Trying to discern the historical accuracy of the Exodus account is not easy, partly because the ‘meaning of history’ is a complex and difficult question for biblical scholars. In mainstream biblical studies, scepticism about the historical reliability of the biblical stories is common. This collapse of confidence in historical reality of the biblical story has challenged believers’ understanding of the biblical text and of major salvation events like the exodus (Perdue 1994: 40–41). Many archaeologists have come to the consensus that the exodus and the conquest of Canaan are not truly historical events, and have consequently given up efforts to recover material that would verify such events (Banks 2006: 213–214). One example of this is William G. Dever, who has been one of the main critics of the movement of ‘historical minimalism’ which questions the historicity of ancient Israel as recorded in the Bible. Alongside this critical attitude towards extremely sceptical approaches, Dever also questions the historical veracity of the exodus from Egypt. He writes that there is little actual history in the books of Exodus and Numbers, although there may be some vague memories of actual events: ‘the miraculous, larger-than-life story of the Exodus as it now stands in the Bible cannot be corroborated as factual history’ (Dever 2003: 232). Nevertheless, not all scholars have gone in this direction (Hoffmeier 1996; Provan, Longman, and Long 2003: 125–137; Longman 2009: 50–92; Hoffmeier, Millard, and Rendsberg 2016).
Some scholars have suggested that the accounts in the Bible – and the exodus event in particular – are remembered history. Ronald Hendel is a good example of this approach (see also Davies 2008: 105–123). For Hendel, the plague narratives may reflect collective memories of real plagues during the period of the Egyptian empire. Indeed, he notes that there is ample evidence for a devastating outbreak of disease during this era (Hendel 2001: 610). Hendel then traces several extra-biblical records, including letters from Byblos, Megiddo, Ugarit, Hittite, and Egyptian Royal Inscriptions, to support his point. This has been called ‘mnemohistory’ (Hendel 2001: 603). Hendel is alluding to the term used by Egyptologist Jan Assman (1997). However, Hendel’s view is not entirely sceptical, for he says:
The memory of the exodus is not just a memory of historical events, but a conflation of history and memory that suits the conditions of different qualities of time. To view the exodus with an eye to only one of these – whether to historical events, social functions, or enduring themes – is to misjudge the complexity and multiplicity of the whole. (Hendel 2001: 622)
Even a maximalist (one who argues for a large overlap between the biblical account and actual history), like K. A. Kitchen, concedes the point of complexity in history writing when he asks, ‘How, then, shall we regard the Exodus? The foregoing survey indicates the nature of the available background. None of it can prove that the Exodus took place, or as narrated’ (Kitchen 1992: 707). While this may be true, it is also the case, as Nahum Sarna says, that ‘[i]t should be stressed that neither the theocentric nature of the biblical presentation nor the hypothetical lateness of the sources used would necessarily preclude the possibility that they may rest on a sound historical foundation’ (Sarna 1992: 696). In other words, neither a neutral perspective nor a conclusive consensus is possible.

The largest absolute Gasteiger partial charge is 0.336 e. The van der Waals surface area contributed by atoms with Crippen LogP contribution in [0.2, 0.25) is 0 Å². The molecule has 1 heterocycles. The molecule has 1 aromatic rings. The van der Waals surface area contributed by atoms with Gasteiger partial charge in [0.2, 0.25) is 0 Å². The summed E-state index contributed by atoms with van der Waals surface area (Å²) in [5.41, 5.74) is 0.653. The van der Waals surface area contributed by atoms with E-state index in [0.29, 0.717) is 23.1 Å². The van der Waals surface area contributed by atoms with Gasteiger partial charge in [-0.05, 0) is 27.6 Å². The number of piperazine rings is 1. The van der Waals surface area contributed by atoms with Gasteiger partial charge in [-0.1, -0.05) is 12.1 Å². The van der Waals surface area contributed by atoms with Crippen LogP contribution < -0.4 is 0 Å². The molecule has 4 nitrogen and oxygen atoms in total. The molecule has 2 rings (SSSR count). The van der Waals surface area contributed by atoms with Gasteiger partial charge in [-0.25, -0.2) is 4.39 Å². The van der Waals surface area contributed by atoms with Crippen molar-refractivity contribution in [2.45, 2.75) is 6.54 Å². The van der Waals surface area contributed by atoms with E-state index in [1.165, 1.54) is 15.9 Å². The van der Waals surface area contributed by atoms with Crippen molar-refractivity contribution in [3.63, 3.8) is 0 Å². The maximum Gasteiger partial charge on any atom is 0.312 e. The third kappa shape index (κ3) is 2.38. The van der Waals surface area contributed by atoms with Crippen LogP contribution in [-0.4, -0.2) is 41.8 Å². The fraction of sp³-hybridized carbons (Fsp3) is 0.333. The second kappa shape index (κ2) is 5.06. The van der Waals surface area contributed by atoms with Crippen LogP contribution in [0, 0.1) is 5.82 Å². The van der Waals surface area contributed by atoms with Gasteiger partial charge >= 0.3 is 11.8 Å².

1.4 Prolegomena: key themes/definitions and allusion competence
A motif in biblical literature is similar to a musical theme, but it accomplishes more. Generally speaking, the Bible is not inclined to make abstract claims but rather communicates using narrative. Although the original motif may be rooted in an historical situation, a biblical motif represents the original occurrence literarily, without merely reiterating it. It functions as a kind of repristination of the original situation, with a view towards a heightened or intensified representation (Talmon 1993: 225–226).
The term ‘intertextuality’ was first coined by Julia Kristeva (b. 1941), whose goal was to mediate the ideas of the Russian literary thinker Mikhail Bakhtin (1895–1975). Bakhtin, and Kristeva after him, were concerned to emphasize that a number of influences (cultural influences, previous and contemporary texts under consideration) inform our understanding of what a text means. Intertextual allusion can be broken down into four different categories: direct quotation, subtle citation, allusion, and echoes. This article is focusing on allusions to the exodus, meaning not just deliverance out of Egypt, and the wilderness wanderings, but also entry into the promised land.
Quotation has been the category or term that has been primarily recognized and discussed in scriptural intertextuality and inner-biblical studies. A quotation usually contains some kind of citation formula (e.g. ‘it is written’ or ‘for’). It may be defined ‘as a passage that reproduces a portion of text with a degree of verbal similarity and minimal contextual modification’ (Marcar 2022: 164). By contrast, a ‘subtle citation’ is a quotation that does not have an introductory formula. This category may encompass a fairly literal citation without an introductory formula, or even suggest a citation, with some alteration of the word order of the cited text.
An allusion is usually defined as a tacit or indirect reference to another text. Allusions are usually more fragmentary or periphrastic (i.e. paraphrasing) than quotations. Allusions in general merely make indirect reference to known facts. Literary allusion is an activation of two texts. Most literary theorists today would maintain that allusions are intentionally made by an author or narrator.